Those who know me well know that I often bemoan the dominance of private cars as the primary mode of transport for most Americans.

Now folks on the Internet can read my bemoaning too.

It’s not about public transport

The benefits of well-implemented public transport are real:

And yet curiously enough, I wouldn’t describe myself as a fan of public transport per se. Rather, I’d say I’m a fan of being able to get to my destination, and I just happen to think private cars are often not the best way to do that.

You see this issue in many other contexts as well. For instance, I’m a software engineer. Sometimes we are described as “coders”. But I think this somewhat misses the point. The point is not to “code”, but rather to solve a problem. Or rather, engineer a solution to a problem, using software as a tool to do that: a means to an end.

It’s not about hating cars

In a similar vein, I wouldn’t say that I hate cars. I find the framing of “fuck cars” to be counterproductive. A car owner might interpret “fuck cars” as “fuck you” and become defensive, shutting down conversation.

It’s much rarer to convince someone of your viewpoint with anger and hate, than it is by laying out the facts calmly and respectfully.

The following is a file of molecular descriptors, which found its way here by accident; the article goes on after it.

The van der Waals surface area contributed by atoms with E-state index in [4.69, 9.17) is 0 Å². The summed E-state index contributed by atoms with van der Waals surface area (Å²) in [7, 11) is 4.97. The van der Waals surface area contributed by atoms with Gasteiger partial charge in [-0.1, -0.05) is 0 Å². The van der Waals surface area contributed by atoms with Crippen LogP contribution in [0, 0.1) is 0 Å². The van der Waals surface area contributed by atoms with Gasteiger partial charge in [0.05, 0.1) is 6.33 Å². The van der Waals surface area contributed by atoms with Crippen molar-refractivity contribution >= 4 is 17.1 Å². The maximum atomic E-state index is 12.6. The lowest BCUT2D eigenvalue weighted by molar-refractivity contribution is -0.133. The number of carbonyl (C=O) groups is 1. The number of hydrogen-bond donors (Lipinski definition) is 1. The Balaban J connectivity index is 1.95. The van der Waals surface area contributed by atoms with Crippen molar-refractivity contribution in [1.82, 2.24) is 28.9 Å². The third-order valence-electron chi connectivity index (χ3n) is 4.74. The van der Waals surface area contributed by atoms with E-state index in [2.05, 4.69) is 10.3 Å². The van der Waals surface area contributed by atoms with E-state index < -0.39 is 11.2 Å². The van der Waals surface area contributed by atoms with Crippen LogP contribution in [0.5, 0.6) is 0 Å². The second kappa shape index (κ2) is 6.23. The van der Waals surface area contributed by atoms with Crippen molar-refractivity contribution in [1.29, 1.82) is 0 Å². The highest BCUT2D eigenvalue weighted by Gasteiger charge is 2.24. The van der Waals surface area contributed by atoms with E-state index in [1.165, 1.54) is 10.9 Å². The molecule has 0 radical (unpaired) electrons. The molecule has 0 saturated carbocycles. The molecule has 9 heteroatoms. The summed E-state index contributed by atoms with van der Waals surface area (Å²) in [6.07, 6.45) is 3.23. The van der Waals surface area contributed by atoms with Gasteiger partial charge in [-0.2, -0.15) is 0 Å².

Cars have their place

You’ll notice that I said that cars are often not the best way to get around. But of course, cars are useful in some cases, like when traveling through rural areas or with large cargo.

Every developed country that has advanced public transport also has a well-developed system of roads and freeways.

This too is generalizable: everything in moderation (including moderation).

Hope for the future

Trying to build a city around cars, however, is impossible. Car-centric cities cannot possibly be walkable. The physical reality of how much space cars take up doesn’t allow it.

Because of this, I believe over time, cities that want to be easily navigable will have no choice but to abandon car-centrism and implement support for other modes of transport.

Options benefit us all

Moving away from car-centrism and investing in other modes of transport naturally benefits non-drivers, like children and the blind.

But these policies also benefit car owners, who will enjoy less traffic and roads that break down less rapidly, due to fewer cars using those roads.

There are other modes of private transport

You’ll notice that I’ve been discussing private cars versus public transportation in this post so far. This may imply the only method of private transportation is a car.

As any owner of a bike, e-bike, scooter, or working pair of legs can tell you, this is untrue. And indeed, in many cases, these modes can complement or replace car trips.

Most trips shouldn’t require a car

Most car rides are not multi-hundred-mile road trips or lugging hundreds of pounds of cargo. A large amount of trips are just a few miles around town.

These kinds of short, local trips could often be done with other modes of transport like bikes, if the town in question implements sufficient infrastructure for these other transport modes.